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tr.v. re·placed, re·plac·ing, re·plac·es
1. To put back into a former position or place: replaced the sofa after vacuuming.
2. To take the place of or fill the role of: Jets have largely replaced propeller planes.
3. To provide a substitute for (something broken or unsatisfactory, for example): replace a spark plug; replace a team's coach.
4. To pay back or return; refund: They were forced to replace the money they stole.

re·place′a·ble adj.
re·plac′er n.
Synonyms: replace, supersede, supplant
These verbs mean to put someone or something in the place of another. To replace is to be or to furnish an equivalent or substitute, especially for one that has been lost, depleted, worn out, or discharged: "A conspiracy was carefully engineered to replace the Directory by three 'Consuls'" (H.G. Wells).
To supersede is to replace one person or thing by another held to be more valuable or useful, or less antiquated: "In our island the Latin appears never to have superseded the old Gaelic speech" (Thomas Macaulay).
Supplant often suggests the use of intrigue or underhanded tactics to take another's place: "The rivaling poor Jones, and supplanting him in her affections, added another spur to his pursuit" (Henry Fielding).
ThesaurusAntonymsRelated WordsSynonymsLegend:
Noun1.replacing - the act of furnishing an equivalent person or thing in the place of anotherreplacing - the act of furnishing an equivalent person or thing in the place of another; "replacing the star will not be easy"
substitution, commutation, exchange - the act of putting one thing or person in the place of another: "he sent Smith in for Jones but the substitution came too late to help"
novation - (law) the replacement of one obligation by another by mutual agreement of both parties; usually the replacement of one of the original parties to a contract with the consent of the remaining party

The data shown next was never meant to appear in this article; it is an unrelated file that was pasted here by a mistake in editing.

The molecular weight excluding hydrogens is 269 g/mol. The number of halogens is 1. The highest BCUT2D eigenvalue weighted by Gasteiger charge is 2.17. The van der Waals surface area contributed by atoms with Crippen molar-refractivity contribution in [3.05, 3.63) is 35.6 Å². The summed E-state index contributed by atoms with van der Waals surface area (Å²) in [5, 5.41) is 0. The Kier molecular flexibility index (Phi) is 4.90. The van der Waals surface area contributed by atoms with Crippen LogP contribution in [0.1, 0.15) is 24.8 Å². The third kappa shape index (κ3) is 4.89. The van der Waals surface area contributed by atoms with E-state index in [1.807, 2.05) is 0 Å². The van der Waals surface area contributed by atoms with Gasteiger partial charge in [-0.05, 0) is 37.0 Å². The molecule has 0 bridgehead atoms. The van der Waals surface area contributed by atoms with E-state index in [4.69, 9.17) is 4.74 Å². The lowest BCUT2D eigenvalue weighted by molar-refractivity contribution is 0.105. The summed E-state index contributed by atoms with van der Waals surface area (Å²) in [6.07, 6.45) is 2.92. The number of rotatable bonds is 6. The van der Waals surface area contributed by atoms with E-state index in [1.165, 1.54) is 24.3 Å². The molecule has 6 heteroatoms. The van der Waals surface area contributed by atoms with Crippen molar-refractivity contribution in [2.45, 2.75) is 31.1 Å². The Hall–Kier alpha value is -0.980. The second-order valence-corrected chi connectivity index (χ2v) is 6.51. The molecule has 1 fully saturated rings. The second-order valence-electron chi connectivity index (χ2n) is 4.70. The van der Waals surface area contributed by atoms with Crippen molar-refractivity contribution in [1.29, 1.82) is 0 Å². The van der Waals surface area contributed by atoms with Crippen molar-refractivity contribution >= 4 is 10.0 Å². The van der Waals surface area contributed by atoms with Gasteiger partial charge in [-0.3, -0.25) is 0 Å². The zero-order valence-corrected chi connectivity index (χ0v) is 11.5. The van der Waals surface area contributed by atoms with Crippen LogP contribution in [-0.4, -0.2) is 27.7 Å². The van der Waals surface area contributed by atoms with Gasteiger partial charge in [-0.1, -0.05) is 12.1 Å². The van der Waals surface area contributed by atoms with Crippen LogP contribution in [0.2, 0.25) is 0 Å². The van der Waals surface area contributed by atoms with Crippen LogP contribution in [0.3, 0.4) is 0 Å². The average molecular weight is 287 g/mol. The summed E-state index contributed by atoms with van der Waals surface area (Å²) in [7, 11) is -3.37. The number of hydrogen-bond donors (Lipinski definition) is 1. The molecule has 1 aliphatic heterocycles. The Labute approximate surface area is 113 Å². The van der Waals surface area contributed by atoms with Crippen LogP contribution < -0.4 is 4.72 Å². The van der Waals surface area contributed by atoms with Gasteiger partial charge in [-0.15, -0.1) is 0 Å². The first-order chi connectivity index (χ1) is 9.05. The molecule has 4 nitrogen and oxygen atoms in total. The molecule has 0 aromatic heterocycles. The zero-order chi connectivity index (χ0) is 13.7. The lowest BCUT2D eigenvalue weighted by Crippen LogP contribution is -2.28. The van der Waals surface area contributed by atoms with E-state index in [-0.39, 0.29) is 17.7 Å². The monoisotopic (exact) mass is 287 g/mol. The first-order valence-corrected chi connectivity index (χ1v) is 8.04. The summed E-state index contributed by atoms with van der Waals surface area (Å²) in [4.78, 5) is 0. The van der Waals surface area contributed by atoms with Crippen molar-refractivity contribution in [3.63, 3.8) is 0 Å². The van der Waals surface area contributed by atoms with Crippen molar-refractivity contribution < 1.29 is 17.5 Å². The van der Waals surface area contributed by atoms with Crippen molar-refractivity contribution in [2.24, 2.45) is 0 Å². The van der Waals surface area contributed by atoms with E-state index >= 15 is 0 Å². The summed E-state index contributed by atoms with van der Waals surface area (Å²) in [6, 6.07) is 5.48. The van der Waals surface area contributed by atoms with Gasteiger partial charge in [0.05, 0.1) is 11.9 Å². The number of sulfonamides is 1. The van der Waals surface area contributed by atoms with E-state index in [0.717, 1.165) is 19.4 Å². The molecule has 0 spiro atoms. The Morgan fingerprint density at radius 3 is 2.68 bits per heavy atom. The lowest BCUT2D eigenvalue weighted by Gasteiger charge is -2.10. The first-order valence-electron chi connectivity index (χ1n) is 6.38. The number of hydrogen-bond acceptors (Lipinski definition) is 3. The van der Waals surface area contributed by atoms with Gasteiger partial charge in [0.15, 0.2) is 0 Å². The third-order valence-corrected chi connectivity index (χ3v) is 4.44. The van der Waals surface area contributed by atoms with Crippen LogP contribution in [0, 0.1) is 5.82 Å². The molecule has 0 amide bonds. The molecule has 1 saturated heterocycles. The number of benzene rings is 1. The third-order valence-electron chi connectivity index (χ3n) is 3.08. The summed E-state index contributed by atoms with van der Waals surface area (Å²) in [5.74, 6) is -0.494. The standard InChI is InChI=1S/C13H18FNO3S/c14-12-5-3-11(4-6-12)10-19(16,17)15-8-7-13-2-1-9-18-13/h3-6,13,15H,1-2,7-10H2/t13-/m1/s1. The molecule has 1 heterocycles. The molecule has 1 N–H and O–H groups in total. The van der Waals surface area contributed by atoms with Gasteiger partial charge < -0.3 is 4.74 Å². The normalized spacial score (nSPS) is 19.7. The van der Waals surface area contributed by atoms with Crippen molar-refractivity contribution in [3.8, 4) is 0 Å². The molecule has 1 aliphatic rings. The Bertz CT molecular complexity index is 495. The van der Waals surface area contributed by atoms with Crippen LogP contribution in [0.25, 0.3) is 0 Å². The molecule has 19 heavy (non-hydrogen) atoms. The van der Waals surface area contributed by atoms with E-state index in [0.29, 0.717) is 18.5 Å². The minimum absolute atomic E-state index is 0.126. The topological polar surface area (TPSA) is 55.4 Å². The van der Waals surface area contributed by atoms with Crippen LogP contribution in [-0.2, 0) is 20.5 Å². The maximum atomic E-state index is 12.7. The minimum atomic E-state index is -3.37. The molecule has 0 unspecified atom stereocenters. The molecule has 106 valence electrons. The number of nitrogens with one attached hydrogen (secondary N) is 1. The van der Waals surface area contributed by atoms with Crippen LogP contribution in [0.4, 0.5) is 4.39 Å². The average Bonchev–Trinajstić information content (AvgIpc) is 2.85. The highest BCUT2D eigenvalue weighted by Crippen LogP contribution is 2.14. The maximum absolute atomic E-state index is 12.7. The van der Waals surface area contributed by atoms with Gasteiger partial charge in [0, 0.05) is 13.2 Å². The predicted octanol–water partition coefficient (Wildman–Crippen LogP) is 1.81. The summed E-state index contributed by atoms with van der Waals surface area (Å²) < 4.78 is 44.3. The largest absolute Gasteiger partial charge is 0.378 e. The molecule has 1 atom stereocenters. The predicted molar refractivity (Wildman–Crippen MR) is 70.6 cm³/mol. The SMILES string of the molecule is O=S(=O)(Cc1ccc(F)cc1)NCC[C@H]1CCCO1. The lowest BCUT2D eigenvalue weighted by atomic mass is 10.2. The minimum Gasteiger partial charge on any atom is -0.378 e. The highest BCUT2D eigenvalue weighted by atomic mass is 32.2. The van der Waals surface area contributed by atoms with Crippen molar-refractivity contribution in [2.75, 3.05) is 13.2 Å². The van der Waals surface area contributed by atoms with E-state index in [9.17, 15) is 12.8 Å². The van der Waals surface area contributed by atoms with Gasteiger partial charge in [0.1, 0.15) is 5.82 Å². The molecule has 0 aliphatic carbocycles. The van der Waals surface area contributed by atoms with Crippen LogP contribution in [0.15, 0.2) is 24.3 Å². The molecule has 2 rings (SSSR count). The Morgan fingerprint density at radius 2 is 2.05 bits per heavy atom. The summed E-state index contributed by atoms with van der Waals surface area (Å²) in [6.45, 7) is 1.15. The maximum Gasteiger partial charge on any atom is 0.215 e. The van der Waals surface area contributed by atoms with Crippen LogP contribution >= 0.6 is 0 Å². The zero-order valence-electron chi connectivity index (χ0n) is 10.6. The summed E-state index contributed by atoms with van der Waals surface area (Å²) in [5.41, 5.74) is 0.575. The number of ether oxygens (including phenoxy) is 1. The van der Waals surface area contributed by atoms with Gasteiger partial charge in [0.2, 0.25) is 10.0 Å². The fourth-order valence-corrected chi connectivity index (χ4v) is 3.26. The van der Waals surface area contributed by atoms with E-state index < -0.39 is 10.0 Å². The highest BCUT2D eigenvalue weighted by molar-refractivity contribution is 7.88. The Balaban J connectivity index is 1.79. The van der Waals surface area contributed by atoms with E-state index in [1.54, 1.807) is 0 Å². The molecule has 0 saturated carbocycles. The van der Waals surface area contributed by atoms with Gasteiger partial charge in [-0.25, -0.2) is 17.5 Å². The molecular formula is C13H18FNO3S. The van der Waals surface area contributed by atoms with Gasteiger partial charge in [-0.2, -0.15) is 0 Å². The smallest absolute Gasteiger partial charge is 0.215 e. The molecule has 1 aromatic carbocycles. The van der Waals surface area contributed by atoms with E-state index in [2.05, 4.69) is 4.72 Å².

pitching change - replacing a pitcher in baseball
supersedure, supersession - act of replacing one person or thing by another especially one held to be superior
displacement, supplanting - act of taking the place of another especially using underhanded tactics
References in classic literature ?
I think we've been queer long enough," he declared, going to the showcase and replacing the revolver.
I see a good chance now," added Ned, who had taken the small charge from his weapon, replacing it with a heavier one.
She smiled, as if in pity at her own momentary forgetfulness, discovering by the act a row of teeth that would have shamed the purest ivory; when, replacing the veil, she bowed her face, and rode in silence, like one whose thoughts were abstracted from the scene around her.
For besides the great length of the whaling voyage, the numerous articles peculiar to the prosecution of the fishery, and the impossibility of replacing them at the remote harbors usually frequented, it must be remembered, that of all ships, whaling vessels are the most exposed to accidents of all kinds, and especially to the destruction and loss of the very things upon which the success of the voyage most depends.
All the year round they had been serving as cogs in the great packing machine; and now was the time for the renovating of it, and the replacing of damaged parts.
looking at the book again, and replacing it on the table), he would consider it as the proudest moment of his life.
Should any little accidental disappointment of the appetite occur, such as the spoiling of a meal, the under or the over dressing of a dish, the incident ought not to be neutralised by replacing with something more delicate the comfort lost, thus pampering the body and obviating the aim of this institution; it ought to be improved to the spiritual edification of the pupils, by encouraging them to evince fortitude under temporary privation.
Heathcliff had opened the trinket and cast out its contents, replacing them by a black lock of his own.
observed Miss Mowcher, standing at the chair again, and replacing in the bag a miscellaneous collection of little objects she had emptied out of it.
Replacing his javelin, he resumed his seat, bent his looks downward, and appeared to be absorbed in melancholy reflection.
Mifroid, replacing his gleaming glasses on his nose, fixed the stage-manager with a contemplative stare.
But the longer Bell toiled at his musical telegraph, the more he dreamed of replacing the telegraph and its cumbrous sign-language by a new machine that would carry, not dots and dashes, but the human voice.